Power of Presence Series
CE Professional Group Track Learning Guide
Lesson Three: Curiosity
-The first step is ACT ONE. This interactive form section will give you an opportunity to delve deeply into the concepts behind our lesson and reflect on how they connect to your life and your role as caregiver. A critical element for the success of an ACT Learning Group is to provide some time and space for personal reflection and journaling.
-After completing this step, ACT TWO is a period of group discussion and reflection. All participants must be given a safe space to express themselves during this time. This portion of the interactive form is filled out with insights gained from your community exploration.
-Next, your group will move on to ACT THREE, the Best Practices, real-world habits, ways of thinking, or behaving that can increase personal well-being. Goals to incorporate best practice suggestions can be made on the group or individual level and support systems can be developed during this time.
ACT Step One: Individual Reflection
ACT Step Two: Group Discussion
ACT Step Three: Best Practices – (Choose at Least One)
1) “Most of all, relationship mindfulness requires not forgetting the authentic, valid experience of the other person as well as of yourself. Even if the other person has said or done something you do not like, his or her experiences, needs, and desires are valid. Even if your own emotional responses are difficult to tolerate, they are valid.” – Jeremy Schwartz, LCSW
An important part of validating the feelings of others is to listen and summarize what they have expressed. By rephrasing or inferring what you have just heard, you are showing your desire to understand what the other person is going through. You may get feedback that you are understanding them incorrectly, which is important information as well. Getting it “wrong” is a perfect time to use open-ended questions and empathetic curiosity to gain clarity and accurate understanding.
Some examples of summarizing and rephrasing are as follows:
“It sounds like the constant pain is really getting you discouraged.”
“It must have been a very bad night.”
“I think I understand: you are worried about possible side effects, and that makes you afraid to try new medications.”
“It seems like things are getting a little bit better, but you were hoping for more.”
This week, make a concerted effort to validate others’ feelings by summarizing what you have heard. Record your insights.
2) “So often—and this is reinforced by our social context—we make assumptions rather than being curious. In conversations with others, we think ahead to what we are going to say next, or we make interpretations about the meaning of what the other person is saying. What if, rather than interpreting or analyzing another person’s words or actions, we were to remain curious about the many possibilities for what the person may be thinking or feeling?” – Jeremy Schwartz, LCSW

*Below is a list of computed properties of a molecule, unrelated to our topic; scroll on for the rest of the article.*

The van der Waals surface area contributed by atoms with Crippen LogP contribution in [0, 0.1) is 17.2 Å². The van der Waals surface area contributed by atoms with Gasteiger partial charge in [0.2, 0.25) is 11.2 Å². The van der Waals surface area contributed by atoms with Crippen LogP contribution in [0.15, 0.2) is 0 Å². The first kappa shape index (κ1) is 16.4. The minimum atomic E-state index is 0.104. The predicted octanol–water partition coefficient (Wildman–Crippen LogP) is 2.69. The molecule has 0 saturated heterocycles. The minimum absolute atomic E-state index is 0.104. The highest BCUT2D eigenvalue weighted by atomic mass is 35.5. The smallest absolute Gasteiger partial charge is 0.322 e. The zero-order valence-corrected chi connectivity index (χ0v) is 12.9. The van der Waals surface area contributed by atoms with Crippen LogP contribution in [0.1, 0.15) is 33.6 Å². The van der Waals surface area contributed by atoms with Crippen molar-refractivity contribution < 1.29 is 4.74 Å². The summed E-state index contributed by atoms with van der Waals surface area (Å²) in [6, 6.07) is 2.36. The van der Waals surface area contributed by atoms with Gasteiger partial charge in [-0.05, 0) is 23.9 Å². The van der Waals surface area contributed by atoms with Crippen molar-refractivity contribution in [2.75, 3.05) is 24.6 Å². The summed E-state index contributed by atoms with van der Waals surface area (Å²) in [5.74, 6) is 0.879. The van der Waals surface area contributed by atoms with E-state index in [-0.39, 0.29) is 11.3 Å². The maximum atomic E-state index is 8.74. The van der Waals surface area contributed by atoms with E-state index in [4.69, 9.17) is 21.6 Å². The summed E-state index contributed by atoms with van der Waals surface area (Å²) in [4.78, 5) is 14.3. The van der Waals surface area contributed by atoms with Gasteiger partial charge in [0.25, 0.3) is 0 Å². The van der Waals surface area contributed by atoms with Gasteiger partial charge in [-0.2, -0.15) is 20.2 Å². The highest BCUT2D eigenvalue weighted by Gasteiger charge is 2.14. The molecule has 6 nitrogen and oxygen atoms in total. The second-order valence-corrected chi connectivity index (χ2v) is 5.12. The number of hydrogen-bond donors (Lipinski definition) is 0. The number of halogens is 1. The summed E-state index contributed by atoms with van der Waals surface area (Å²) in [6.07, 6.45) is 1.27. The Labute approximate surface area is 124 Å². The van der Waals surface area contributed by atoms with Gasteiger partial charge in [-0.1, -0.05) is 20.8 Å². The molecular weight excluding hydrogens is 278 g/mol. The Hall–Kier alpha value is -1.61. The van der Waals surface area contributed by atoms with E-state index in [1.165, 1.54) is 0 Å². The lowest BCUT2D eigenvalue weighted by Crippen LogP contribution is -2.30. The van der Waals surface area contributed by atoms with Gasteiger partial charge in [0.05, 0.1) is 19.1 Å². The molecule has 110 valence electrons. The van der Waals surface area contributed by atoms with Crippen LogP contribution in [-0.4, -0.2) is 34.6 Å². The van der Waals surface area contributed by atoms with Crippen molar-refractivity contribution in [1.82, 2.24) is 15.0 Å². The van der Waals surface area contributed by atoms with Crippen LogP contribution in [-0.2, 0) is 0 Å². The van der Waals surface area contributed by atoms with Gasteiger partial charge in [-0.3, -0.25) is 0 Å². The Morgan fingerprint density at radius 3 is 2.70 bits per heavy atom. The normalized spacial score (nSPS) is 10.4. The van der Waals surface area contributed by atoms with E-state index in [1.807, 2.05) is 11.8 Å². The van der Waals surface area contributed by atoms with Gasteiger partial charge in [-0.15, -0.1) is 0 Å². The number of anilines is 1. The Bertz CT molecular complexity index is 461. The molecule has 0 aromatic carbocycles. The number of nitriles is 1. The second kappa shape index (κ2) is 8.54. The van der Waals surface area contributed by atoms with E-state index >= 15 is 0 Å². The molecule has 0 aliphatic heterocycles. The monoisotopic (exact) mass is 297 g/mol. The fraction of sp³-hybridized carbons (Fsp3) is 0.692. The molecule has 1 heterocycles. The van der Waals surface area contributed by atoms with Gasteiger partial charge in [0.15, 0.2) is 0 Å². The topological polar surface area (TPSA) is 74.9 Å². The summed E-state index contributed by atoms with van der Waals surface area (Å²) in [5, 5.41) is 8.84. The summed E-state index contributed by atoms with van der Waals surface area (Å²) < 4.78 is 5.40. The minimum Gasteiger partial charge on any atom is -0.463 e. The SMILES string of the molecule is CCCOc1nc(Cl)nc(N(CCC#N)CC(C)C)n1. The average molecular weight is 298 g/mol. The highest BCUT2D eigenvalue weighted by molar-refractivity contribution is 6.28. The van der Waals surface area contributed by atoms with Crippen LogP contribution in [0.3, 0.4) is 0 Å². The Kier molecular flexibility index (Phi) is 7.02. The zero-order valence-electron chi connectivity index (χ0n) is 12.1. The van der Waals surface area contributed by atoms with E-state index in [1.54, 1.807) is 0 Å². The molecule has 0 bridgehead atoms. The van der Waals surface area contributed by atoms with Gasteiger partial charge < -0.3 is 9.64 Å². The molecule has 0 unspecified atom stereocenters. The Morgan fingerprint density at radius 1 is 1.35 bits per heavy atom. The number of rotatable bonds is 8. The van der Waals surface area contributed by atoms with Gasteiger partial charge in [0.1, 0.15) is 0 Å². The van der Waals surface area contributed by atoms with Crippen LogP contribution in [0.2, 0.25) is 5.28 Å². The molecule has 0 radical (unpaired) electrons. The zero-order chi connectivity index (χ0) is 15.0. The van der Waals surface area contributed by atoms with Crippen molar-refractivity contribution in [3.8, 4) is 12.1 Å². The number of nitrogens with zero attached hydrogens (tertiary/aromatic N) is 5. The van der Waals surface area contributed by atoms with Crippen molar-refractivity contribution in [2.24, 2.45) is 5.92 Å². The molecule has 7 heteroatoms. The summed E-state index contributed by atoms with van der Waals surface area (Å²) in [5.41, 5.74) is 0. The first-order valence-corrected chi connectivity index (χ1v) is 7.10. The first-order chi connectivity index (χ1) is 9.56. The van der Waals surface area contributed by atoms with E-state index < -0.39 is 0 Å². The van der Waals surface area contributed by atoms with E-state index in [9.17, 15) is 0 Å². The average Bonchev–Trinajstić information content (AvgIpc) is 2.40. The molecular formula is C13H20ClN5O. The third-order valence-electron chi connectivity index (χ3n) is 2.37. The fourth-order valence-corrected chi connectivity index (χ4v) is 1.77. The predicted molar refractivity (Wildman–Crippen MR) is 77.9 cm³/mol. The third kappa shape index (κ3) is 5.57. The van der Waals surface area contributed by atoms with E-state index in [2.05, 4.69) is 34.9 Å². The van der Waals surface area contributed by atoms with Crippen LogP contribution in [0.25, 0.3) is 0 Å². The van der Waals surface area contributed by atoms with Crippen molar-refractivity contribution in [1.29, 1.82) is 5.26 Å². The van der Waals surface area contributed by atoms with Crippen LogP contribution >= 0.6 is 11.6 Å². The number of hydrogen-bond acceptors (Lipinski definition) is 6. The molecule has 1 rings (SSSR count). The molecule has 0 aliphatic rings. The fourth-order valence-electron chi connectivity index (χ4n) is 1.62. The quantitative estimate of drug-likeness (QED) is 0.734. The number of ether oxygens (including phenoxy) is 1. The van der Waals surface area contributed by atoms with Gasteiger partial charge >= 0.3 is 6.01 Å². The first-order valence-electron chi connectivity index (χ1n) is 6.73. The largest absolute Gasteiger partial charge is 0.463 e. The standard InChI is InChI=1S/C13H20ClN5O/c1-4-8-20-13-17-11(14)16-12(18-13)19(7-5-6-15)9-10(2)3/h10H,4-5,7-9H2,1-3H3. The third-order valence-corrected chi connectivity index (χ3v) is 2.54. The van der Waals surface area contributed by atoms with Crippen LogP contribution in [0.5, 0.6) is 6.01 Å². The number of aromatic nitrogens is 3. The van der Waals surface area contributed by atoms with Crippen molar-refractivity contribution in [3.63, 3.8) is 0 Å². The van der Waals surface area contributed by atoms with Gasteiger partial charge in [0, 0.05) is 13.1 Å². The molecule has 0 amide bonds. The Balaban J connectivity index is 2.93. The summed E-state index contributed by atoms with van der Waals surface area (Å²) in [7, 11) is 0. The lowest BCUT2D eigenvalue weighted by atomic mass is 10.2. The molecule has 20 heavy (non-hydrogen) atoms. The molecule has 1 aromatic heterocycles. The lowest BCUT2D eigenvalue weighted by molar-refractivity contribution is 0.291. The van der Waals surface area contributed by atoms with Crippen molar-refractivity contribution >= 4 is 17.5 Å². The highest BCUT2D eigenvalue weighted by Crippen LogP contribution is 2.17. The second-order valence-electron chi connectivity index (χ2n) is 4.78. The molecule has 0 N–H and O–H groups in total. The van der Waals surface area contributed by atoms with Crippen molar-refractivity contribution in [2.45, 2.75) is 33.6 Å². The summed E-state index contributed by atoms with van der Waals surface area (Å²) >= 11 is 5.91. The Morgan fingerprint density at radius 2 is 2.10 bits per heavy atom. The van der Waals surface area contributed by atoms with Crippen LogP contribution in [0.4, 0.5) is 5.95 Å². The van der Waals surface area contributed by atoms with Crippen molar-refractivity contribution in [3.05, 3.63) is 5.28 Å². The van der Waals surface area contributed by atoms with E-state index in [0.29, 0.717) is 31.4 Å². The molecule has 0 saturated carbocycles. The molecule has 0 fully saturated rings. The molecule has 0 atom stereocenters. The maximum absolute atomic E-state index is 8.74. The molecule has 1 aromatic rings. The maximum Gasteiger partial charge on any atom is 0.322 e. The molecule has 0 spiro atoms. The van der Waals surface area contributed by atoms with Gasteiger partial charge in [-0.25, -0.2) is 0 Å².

Spend one day making an effort to stay present with those you talk to. Don’t think ahead, analyze the conversation, or mentally drift away. Make an effort to ask at least three curiosity-driven questions during the course of each exchange.
3) “To have empathic curiosity is to ask open-ended questions that cause the patient to think differently about how they perceive their situation and to problem-solve in more effective ways. In other words, it engages the patient. It’s more than just “putting yourself in their shoes”, it’s the desire to know, combined with an interest in understanding, complemented by a direct action that is clearly articulated to the patient.” – Larry Laveman, LCSW, BCD
Open-ended questions cannot be answered with a simple yes/no answer – they require critical thinking. “The best single mark of an honest, open question is that the questioner could not possibly anticipate the answer to it.” – Parker Palmer
The following is an excerpt from the article “The Redemptive Power of Questions” by Terry Chadsey of The Center for Courage & Renewal:
It takes practice to ask an open, honest question. Look for a question without an agenda, without a right/wrong answer, and where you couldn’t possibly predict the answer.
It also takes a willingness to listen with a different ear. Ask an honest, open question and truly wait for the answer. Let silence fill the space while you wait. Resist the urge to come up with a witty response or a corrective comeback. Give your genuine presence.
Make a list of five possible open-ended questions you could use in your caregiving interactions. Some examples include:
- Can you tell me what you’re feeling?
- How can I best help you?
- What is most important right now?
“The most beautiful thing we can experience is the mysterious. It is the source of all true art and science. He to whom the emotion is a stranger, who can no longer pause to wonder and stand wrapped in awe, is as good as dead —his eyes are closed.”
– Albert Einstein